What’s In A Name

by Impact Church

1 Peter 4:12 Beloved, do not be surprised at the fiery ordeal among you, which comes upon you for your testing, as though some strange thing were happening to you; 13 but to the degree that you share the sufferings of Christ, keep on rejoicing, so that also at the revelation of His glory you may rejoice with exultation. 14 If you are reviled for the name of Christ, you are blessed, because the Spirit of glory and of God rests on you. 15 Make sure that none of you suffers as a murderer, or thief, or evildoer, or a troublesome meddler; 16 but if anyone suffers as a Christian, he is not to be ashamed, but is to glorify God in this name. 17 For it is time for judgment to begin with the household of God; and if it begins with us first, what will be the outcome for those who do not obey the gospel of God? 18 And if it is with difficulty that the righteous is saved, what will become of the godless man and the sinner? 19 Therefore, those also who suffer according to the will of God shall entrust their souls to a faithful Creator in doing what is right. 1 Peter 4:12-19

Over the last few years, there has been a move from certain national church leaders to distance themselves and their congregations from the word “Christian”. Most of the desire to drop the use of the term was to distance the church from the bad behavior of “Christians” in the media and politics. The alternative most preferred is to be called a “disciple of Jesus”, which means “follower of Jesus”. The move is also bolstered by noting that in Acts 11:26, it was those outside the church that supposedly coined the term: “the disciples were first called Christians in Antioch.” And in Acts 26:28, the unbelieving Agrippa said to Paul, “In a short time you will persuade me to become a Christian.”

In the simplest of definitions, “Christian” (from the Greek word, Χριστιανός – Christianos) actually means “Christ ones” or “followers of Christ”, which is the same as “Christ’s disciple”. The church leaders attempting to avoid the name of “Christian” are actually more interested in marketing to the world than teaching what the Bible actually teaches. One well-known preacher is actually attempting to rebrand the church away from the use of the word. The concern about avoiding calling oneself “Christian” is a market place concern rather than a biblical use of the word and its meaning in the Christian life, worship, and testimony to the world.

The third and last use of the word “Christian” is used not by an outsider or a Roman leader, but by the Apostle Peter. What he thinks about the name is important for people who value their Bible over the market place. Peter wrote to the Church in perilous times, calling them “the fiery ordeal, which comes upon you for your testing”. The testing is defined as: 1) a sharing in the sufferings of Christ (note Peter didn’t use the name “Jesus”); 2) a cause for rejoicing; 3) and an eventual revelation that will cause greater rejoicing.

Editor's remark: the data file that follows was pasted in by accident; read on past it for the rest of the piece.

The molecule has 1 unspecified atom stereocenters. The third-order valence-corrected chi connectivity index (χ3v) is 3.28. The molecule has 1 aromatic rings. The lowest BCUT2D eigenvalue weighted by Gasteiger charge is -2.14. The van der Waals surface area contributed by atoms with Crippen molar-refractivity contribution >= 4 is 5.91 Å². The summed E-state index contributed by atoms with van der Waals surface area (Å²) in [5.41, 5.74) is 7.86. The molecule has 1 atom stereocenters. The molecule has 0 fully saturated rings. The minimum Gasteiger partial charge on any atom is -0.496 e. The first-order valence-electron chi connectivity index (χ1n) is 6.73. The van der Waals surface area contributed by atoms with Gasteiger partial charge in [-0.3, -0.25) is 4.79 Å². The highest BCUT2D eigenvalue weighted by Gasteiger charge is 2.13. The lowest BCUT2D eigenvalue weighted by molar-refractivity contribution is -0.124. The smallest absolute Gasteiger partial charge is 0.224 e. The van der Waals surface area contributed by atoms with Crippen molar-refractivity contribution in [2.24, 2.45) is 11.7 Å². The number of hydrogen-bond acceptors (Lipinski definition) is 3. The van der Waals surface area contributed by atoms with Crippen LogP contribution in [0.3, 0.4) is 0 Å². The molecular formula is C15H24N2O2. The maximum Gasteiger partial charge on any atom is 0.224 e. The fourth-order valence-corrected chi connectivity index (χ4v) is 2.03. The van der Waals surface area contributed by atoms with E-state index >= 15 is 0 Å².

Sharpening his focus on “the name of Christ” – once again not using the name “Jesus” – Peter in verse 14, is clear to say if you are reviled in that name, “Christ”, you are blessed. Why? Because “the Spirit of glory and of God rests on you”.

After ensuring that the sufferings the Christians were experiencing are NOT for any wrong they might have done (4:15), he says, “but if anyone suffers as a Christian, he is not to be ashamed, but is to glorify God in this name.” Note: “glorify God in THIS NAME”! Peter teaches that suffering of Christians, those who go by that name and who claim that name, are actually glorifying God by that name. It was a lesson he learned from Jesus after He asked them who people thought He was. Peter is the one who said, “You are the Christ, the Son of the living God”. And it was that statement of faith upon which Jesus said He would build His church and that He would suffer and die for (Matthew 16:13-23). The name Christ meant everything to the Lord Jesus, to Peter, and to the Church.

In 1 Peter, Peter used the name “Jesus” 8 times. He used the name 8 times in 2 Peter. The name “Christ” he used 20 times in 1 Peter and 7 times in 2 Peter and each time it was joined as “Jesus Christ”. And once he used “Christian” as noted in 1 Peter 4:16. Why does Peter focus on the name “Christ” more than the name “Jesus” and why would he tie the name “Christian” to the glorification of God? A reading of Peter’s epistles reveals that the church was going through hard times and more difficulty was coming. The promised Jewish Messiah was going to come and put an end to the evil in the world one day. The church’s name for Messiah is “Christ” and those who are living through hard times and being called “Christian” were glorying God when they endured the sufferings. They were rejoicing in sharing in the sufferings of Christ. And they looked forward to the day when their “Christ” would reveal Himself and put an end to sin, evil, and death.

The church does not need a marketing campaign to make a better appeal to the world. The Church would do well to rejoice in being called “Christians” as the Bible teaches and in so doing the Church will glorify God.